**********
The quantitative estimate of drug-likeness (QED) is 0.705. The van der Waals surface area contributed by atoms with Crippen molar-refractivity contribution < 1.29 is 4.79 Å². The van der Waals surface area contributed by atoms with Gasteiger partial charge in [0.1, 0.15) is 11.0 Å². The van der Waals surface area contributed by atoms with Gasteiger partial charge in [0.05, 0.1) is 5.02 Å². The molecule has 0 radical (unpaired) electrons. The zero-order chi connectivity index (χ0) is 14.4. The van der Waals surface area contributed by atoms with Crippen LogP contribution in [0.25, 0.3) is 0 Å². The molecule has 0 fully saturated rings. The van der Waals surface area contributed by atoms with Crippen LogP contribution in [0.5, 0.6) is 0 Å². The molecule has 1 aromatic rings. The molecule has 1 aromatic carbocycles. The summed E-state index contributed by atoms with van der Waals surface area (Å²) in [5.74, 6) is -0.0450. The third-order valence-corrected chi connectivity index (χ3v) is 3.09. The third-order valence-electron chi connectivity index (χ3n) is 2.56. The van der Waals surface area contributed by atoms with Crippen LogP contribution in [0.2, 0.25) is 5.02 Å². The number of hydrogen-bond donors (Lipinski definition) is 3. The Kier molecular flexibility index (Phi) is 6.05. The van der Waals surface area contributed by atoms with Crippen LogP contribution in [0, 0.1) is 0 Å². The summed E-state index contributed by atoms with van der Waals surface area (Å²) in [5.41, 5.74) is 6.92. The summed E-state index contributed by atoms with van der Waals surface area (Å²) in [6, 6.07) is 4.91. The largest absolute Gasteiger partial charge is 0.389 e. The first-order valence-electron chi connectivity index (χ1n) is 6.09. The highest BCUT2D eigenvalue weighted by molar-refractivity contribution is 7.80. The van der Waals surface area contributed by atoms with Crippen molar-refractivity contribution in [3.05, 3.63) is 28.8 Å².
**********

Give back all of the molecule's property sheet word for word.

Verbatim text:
The quantitative estimate of drug-likeness (QED) is 0.705. The van der Waals surface area contributed by atoms with Crippen molar-refractivity contribution < 1.29 is 4.79 Å². The van der Waals surface area contributed by atoms with Gasteiger partial charge in [0.1, 0.15) is 11.0 Å². The van der Waals surface area contributed by atoms with Gasteiger partial charge in [0.05, 0.1) is 5.02 Å². The molecule has 0 radical (unpaired) electrons. The zero-order chi connectivity index (χ0) is 14.4. The van der Waals surface area contributed by atoms with Crippen LogP contribution in [0.25, 0.3) is 0 Å². The molecule has 0 fully saturated rings. The van der Waals surface area contributed by atoms with Crippen LogP contribution in [0.5, 0.6) is 0 Å². The molecule has 1 aromatic rings. The molecule has 1 aromatic carbocycles. The summed E-state index contributed by atoms with van der Waals surface area (Å²) in [5.74, 6) is -0.0450. The third-order valence-corrected chi connectivity index (χ3v) is 3.09. The third-order valence-electron chi connectivity index (χ3n) is 2.56. The van der Waals surface area contributed by atoms with Crippen LogP contribution in [0.2, 0.25) is 5.02 Å². The number of hydrogen-bond donors (Lipinski definition) is 3. The Kier molecular flexibility index (Phi) is 6.05. The van der Waals surface area contributed by atoms with Crippen LogP contribution in [0, 0.1) is 0 Å². The summed E-state index contributed by atoms with van der Waals surface area (Å²) in [5.41, 5.74) is 6.92. The summed E-state index contributed by atoms with van der Waals surface area (Å²) in [6, 6.07) is 4.91. The largest absolute Gasteiger partial charge is 0.389 e. The first-order valence-electron chi connectivity index (χ1n) is 6.09. The highest BCUT2D eigenvalue weighted by molar-refractivity contribution is 7.80. The van der Waals surface area contributed by atoms with Crippen molar-refractivity contribution in [3.05, 3.63) is 28.8 Å².